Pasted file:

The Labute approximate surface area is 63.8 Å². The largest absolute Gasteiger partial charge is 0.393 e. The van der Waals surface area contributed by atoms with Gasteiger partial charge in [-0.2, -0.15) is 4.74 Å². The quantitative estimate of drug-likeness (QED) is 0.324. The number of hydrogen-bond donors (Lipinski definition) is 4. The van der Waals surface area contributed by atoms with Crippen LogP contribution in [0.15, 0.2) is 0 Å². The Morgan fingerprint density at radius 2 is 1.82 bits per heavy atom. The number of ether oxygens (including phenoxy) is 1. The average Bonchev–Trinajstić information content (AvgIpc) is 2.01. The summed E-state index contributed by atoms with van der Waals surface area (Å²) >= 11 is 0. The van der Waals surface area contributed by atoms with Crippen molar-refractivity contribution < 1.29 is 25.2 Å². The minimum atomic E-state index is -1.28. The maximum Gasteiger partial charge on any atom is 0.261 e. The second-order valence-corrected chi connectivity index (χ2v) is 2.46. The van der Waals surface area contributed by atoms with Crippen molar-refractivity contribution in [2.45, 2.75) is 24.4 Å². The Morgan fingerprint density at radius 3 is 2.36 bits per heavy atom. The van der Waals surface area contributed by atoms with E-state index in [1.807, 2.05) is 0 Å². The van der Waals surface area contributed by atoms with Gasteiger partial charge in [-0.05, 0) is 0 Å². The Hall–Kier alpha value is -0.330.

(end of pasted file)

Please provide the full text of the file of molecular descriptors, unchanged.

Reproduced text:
The Labute approximate surface area is 63.8 Å². The largest absolute Gasteiger partial charge is 0.393 e. The van der Waals surface area contributed by atoms with Gasteiger partial charge in [-0.2, -0.15) is 4.74 Å². The quantitative estimate of drug-likeness (QED) is 0.324. The number of hydrogen-bond donors (Lipinski definition) is 4. The van der Waals surface area contributed by atoms with Crippen LogP contribution in [0.15, 0.2) is 0 Å². The Morgan fingerprint density at radius 2 is 1.82 bits per heavy atom. The number of ether oxygens (including phenoxy) is 1. The average Bonchev–Trinajstić information content (AvgIpc) is 2.01. The summed E-state index contributed by atoms with van der Waals surface area (Å²) >= 11 is 0. The van der Waals surface area contributed by atoms with Crippen molar-refractivity contribution < 1.29 is 25.2 Å². The minimum atomic E-state index is -1.28. The maximum Gasteiger partial charge on any atom is 0.261 e. The second-order valence-corrected chi connectivity index (χ2v) is 2.46. The van der Waals surface area contributed by atoms with Crippen molar-refractivity contribution in [2.45, 2.75) is 24.4 Å². The Morgan fingerprint density at radius 3 is 2.36 bits per heavy atom. The van der Waals surface area contributed by atoms with E-state index in [1.807, 2.05) is 0 Å². The van der Waals surface area contributed by atoms with Gasteiger partial charge in [-0.05, 0) is 0 Å². The Hall–Kier alpha value is -0.330.